Friend or Foe
By: Griffiths Law
Depending on the part which you play, either as a contractor, or as an owner, the mechanic’s lien law can be your friend or enemy. It gives the contractor important and powerful remedies to enforce payment against a recalcitrant owner for the work done by the contractor to the owner’s property, while at the same time ensuring that the contractor cannot enforce these remedies to the detriment of the owner without complying with the stringent rules of the law. The law definitely works to the advantage of the contractor, but the owner is given some protections under the law, albeit not as many or as powerful as the contractor enjoys.
This article is designed to give a general overview of the way in which mechanic’s lien law is used and the benefits and pitfalls the contractor or owner may encounter. As always, seek the advice of a competent attorney who has the knowledge and experience of this field of expertise. You will see that the article covers some basic real estate law principles which underpin the workings of mechanic’s lien law and should provide some insight as to the reasons for treating a mechanic’s lien with great caution.
What is a lien and what is its effect on my property?
A lien is a right which another person may have on your property. This lien right can be granted to the lienholder through a voluntary agreement, or it can arise by operation of law. The most common example of a lien right arising through a voluntary agreement is a mortgage or deed of trust (also referred to as a voluntary or consensual lien). In this example, the lender will require security for the loan which you need to purchase your property. As the property owner, you agree that the lender will have a lien over your property. In the event that you default, then the lender has the legal right to foreclose and sell your property to recover the amount which you owe. This agreement is recorded against your property with the clerk and recorder for the county in which your property is situated. Many lien rights can arise by operation of law (also referred to as involuntary or non-consensual liens). Common examples include a judgment lien (where a creditor obtains a judgment against you for an unpaid debt, credit card debts being amongst the most common), homeowner association assessment liens (for non-payment of any assessments due to the homeowners association), Internal Revenue Service liens (for unpaid federal taxes). All of these liens will be recorded against your property with the clerk and recorder for the county in which your property is situated. A mechanic’s lien falls into the second category – more about this later.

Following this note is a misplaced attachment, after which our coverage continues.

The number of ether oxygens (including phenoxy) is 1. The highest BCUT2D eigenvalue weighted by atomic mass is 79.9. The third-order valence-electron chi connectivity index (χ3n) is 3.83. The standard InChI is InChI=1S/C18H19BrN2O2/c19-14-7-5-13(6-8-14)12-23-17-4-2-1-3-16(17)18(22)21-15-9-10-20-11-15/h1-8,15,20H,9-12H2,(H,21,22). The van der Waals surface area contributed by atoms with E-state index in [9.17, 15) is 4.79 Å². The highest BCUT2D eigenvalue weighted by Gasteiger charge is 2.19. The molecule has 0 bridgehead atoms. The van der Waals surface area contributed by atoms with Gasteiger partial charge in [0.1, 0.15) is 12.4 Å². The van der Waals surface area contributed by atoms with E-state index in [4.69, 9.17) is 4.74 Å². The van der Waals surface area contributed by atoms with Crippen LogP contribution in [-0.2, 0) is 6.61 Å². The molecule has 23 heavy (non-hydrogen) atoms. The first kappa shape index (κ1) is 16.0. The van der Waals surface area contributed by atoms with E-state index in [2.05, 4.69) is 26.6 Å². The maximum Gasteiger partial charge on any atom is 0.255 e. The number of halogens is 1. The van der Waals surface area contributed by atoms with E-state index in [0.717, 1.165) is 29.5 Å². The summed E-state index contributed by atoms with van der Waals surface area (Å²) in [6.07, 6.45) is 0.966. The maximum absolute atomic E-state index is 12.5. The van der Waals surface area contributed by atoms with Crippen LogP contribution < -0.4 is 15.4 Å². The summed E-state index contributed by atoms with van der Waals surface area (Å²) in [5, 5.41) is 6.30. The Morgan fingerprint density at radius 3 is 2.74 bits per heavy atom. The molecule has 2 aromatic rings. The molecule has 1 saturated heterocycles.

The concept of priority of a lien - this is one of the most important reasons for a lien
The document evidencing the lien should always be recorded with the clerk and recorder for the county in which the property is situated.